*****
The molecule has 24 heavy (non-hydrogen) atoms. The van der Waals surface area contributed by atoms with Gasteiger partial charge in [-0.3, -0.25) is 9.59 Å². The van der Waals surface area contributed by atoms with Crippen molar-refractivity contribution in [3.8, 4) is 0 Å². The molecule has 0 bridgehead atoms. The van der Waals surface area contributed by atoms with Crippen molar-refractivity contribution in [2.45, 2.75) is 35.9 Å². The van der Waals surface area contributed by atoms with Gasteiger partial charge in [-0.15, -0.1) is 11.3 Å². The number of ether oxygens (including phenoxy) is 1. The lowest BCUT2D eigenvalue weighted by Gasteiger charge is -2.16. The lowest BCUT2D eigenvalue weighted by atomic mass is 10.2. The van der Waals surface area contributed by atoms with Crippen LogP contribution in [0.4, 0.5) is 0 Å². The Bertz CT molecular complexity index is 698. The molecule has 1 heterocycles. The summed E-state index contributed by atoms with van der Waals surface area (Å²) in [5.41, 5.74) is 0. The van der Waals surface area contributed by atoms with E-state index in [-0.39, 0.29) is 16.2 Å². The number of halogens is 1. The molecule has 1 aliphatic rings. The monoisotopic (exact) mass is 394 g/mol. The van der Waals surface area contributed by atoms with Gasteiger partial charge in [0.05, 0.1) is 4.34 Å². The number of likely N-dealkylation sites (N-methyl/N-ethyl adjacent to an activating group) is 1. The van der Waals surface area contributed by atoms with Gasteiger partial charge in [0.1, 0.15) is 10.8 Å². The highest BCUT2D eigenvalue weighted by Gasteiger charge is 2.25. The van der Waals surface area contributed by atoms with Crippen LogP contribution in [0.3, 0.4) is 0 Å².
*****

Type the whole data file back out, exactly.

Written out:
The molecule has 24 heavy (non-hydrogen) atoms. The van der Waals surface area contributed by atoms with Gasteiger partial charge in [-0.3, -0.25) is 9.59 Å². The van der Waals surface area contributed by atoms with Crippen molar-refractivity contribution in [3.8, 4) is 0 Å². The molecule has 0 bridgehead atoms. The van der Waals surface area contributed by atoms with Crippen molar-refractivity contribution in [2.45, 2.75) is 35.9 Å². The van der Waals surface area contributed by atoms with Gasteiger partial charge in [-0.15, -0.1) is 11.3 Å². The number of ether oxygens (including phenoxy) is 1. The lowest BCUT2D eigenvalue weighted by Gasteiger charge is -2.16. The lowest BCUT2D eigenvalue weighted by atomic mass is 10.2. The van der Waals surface area contributed by atoms with Crippen LogP contribution in [0.4, 0.5) is 0 Å². The Bertz CT molecular complexity index is 698. The molecule has 1 heterocycles. The summed E-state index contributed by atoms with van der Waals surface area (Å²) in [5.41, 5.74) is 0. The van der Waals surface area contributed by atoms with E-state index in [-0.39, 0.29) is 16.2 Å². The number of halogens is 1. The molecule has 1 aliphatic rings. The monoisotopic (exact) mass is 394 g/mol. The van der Waals surface area contributed by atoms with Gasteiger partial charge in [0.05, 0.1) is 4.34 Å². The number of likely N-dealkylation sites (N-methyl/N-ethyl adjacent to an activating group) is 1. The van der Waals surface area contributed by atoms with Gasteiger partial charge in [0.1, 0.15) is 10.8 Å². The highest BCUT2D eigenvalue weighted by Gasteiger charge is 2.25. The van der Waals surface area contributed by atoms with Crippen LogP contribution in [0.3, 0.4) is 0 Å².